Fashion director Ian Wright takes a look at the good, the bad and the just plain ugly Oscar dresses.
It’s unusual for an event so heavily publicised to be overshadowed by what people wore to it but the Oscars is a special event in every sense.
In the bunfight to secure the hottest acting talent, labels spend a disproportionately large amount of time and money dressing a handful of people, but when they’re beamed to TVs all over the world and collated in a million image galleries it’s worth the effort.
So Valentino must have been a bit miffed when, having announced they were to dress Anne Hathaway for the evening, the actress changed her mind and opted for a really rather plain pink Prada at the last minute, a dress that will forever be known as the #LesNipplerables gown.
But casting our eyes further south for a moment (hard I know, when Heidi Klum turns up at Elton John’s bash in a cleavage-tastic Julien Macdonald number), it was the length of the dresses that separated the women from the girls.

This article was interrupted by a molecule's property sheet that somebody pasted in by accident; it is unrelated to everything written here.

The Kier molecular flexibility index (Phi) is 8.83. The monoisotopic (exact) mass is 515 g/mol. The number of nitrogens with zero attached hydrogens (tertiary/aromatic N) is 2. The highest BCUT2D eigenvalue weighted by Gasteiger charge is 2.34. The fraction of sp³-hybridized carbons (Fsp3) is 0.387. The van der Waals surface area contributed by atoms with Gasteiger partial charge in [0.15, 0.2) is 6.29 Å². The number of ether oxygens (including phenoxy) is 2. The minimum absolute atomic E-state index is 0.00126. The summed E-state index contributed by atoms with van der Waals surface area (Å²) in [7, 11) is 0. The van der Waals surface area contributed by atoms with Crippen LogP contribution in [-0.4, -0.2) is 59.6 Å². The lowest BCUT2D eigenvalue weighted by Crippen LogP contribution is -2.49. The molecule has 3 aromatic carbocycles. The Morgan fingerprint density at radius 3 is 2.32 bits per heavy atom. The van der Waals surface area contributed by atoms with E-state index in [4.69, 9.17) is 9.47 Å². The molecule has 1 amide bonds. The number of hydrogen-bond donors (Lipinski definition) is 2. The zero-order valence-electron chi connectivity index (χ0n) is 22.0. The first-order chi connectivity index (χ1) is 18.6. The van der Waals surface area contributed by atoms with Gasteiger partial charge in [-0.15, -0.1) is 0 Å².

Hathaway’s met the floor with a delicate kiss, as did Adele’s Jenny Packham, Jessica Chastain’s custom made Giorgio Armani (pictured) and Stacey Kiebler’s Naeem Khan (gorgeous George’s missus). These were the more successful looks of the evening and will be more practical in the real world when such designs influence the occasionwear market.
Another that just brushed the red carpet was Best Actress winner (yes, they actually give awards out at this thing) Jennifer Lawrence’s beautiful Dior couture gown, the delicate shade and subtle florals perfectly complementing her skin tone.
Practical it wasn’t though, as she stacked it up the shiny steps (and to be honest, who in their right mind would try to mimic Dior Couture in the real world) en route to collect her award. Stumble aside, this was a real show stopper.
The only one to buck the trend and still look great with a significant pool of fabric at her feet was Charlize Theron, also in Dior Couture. Theron has probably been the most consistently well dressed actress year after year, and her ivory white, neatly peplumed gown was precisely cut to allow the fluid train to contrast nicely.
As with a lot of things in life, less is more - something the colour-clashy, over-adorned, fabric-heavy frock makers would be good to acknowledge.